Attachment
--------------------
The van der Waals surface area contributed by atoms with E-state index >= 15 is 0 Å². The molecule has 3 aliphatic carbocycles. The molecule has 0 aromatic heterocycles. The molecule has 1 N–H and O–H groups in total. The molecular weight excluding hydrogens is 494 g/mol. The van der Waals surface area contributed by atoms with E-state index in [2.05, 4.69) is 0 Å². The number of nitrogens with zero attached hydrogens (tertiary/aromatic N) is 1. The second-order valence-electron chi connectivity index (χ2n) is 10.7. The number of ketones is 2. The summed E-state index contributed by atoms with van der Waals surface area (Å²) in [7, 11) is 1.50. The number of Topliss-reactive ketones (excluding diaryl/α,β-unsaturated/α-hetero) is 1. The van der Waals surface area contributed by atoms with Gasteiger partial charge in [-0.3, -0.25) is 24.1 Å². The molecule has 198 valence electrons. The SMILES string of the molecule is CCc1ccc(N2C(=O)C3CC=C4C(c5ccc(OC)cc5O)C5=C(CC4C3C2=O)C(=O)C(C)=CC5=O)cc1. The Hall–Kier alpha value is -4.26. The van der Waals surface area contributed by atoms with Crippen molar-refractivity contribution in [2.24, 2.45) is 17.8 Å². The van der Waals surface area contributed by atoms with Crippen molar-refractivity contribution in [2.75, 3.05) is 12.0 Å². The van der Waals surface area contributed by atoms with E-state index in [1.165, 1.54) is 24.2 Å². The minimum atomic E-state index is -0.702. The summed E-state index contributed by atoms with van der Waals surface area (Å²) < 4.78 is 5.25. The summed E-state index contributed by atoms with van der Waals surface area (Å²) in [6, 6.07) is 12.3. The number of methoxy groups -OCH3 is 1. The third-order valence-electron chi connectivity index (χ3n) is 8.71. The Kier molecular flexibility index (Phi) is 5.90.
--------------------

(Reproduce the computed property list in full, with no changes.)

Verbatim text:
The van der Waals surface area contributed by atoms with E-state index >= 15 is 0 Å². The molecule has 3 aliphatic carbocycles. The molecule has 0 aromatic heterocycles. The molecule has 1 N–H and O–H groups in total. The molecular weight excluding hydrogens is 494 g/mol. The van der Waals surface area contributed by atoms with E-state index in [2.05, 4.69) is 0 Å². The number of nitrogens with zero attached hydrogens (tertiary/aromatic N) is 1. The second-order valence-electron chi connectivity index (χ2n) is 10.7. The number of ketones is 2. The summed E-state index contributed by atoms with van der Waals surface area (Å²) in [7, 11) is 1.50. The number of Topliss-reactive ketones (excluding diaryl/α,β-unsaturated/α-hetero) is 1. The van der Waals surface area contributed by atoms with Gasteiger partial charge in [-0.3, -0.25) is 24.1 Å². The molecule has 198 valence electrons. The SMILES string of the molecule is CCc1ccc(N2C(=O)C3CC=C4C(c5ccc(OC)cc5O)C5=C(CC4C3C2=O)C(=O)C(C)=CC5=O)cc1. The Hall–Kier alpha value is -4.26. The van der Waals surface area contributed by atoms with Crippen molar-refractivity contribution in [2.24, 2.45) is 17.8 Å². The van der Waals surface area contributed by atoms with Crippen molar-refractivity contribution in [2.75, 3.05) is 12.0 Å². The van der Waals surface area contributed by atoms with E-state index in [1.165, 1.54) is 24.2 Å². The minimum atomic E-state index is -0.702. The summed E-state index contributed by atoms with van der Waals surface area (Å²) < 4.78 is 5.25. The summed E-state index contributed by atoms with van der Waals surface area (Å²) in [6, 6.07) is 12.3. The number of methoxy groups -OCH3 is 1. The third-order valence-electron chi connectivity index (χ3n) is 8.71. The Kier molecular flexibility index (Phi) is 5.90.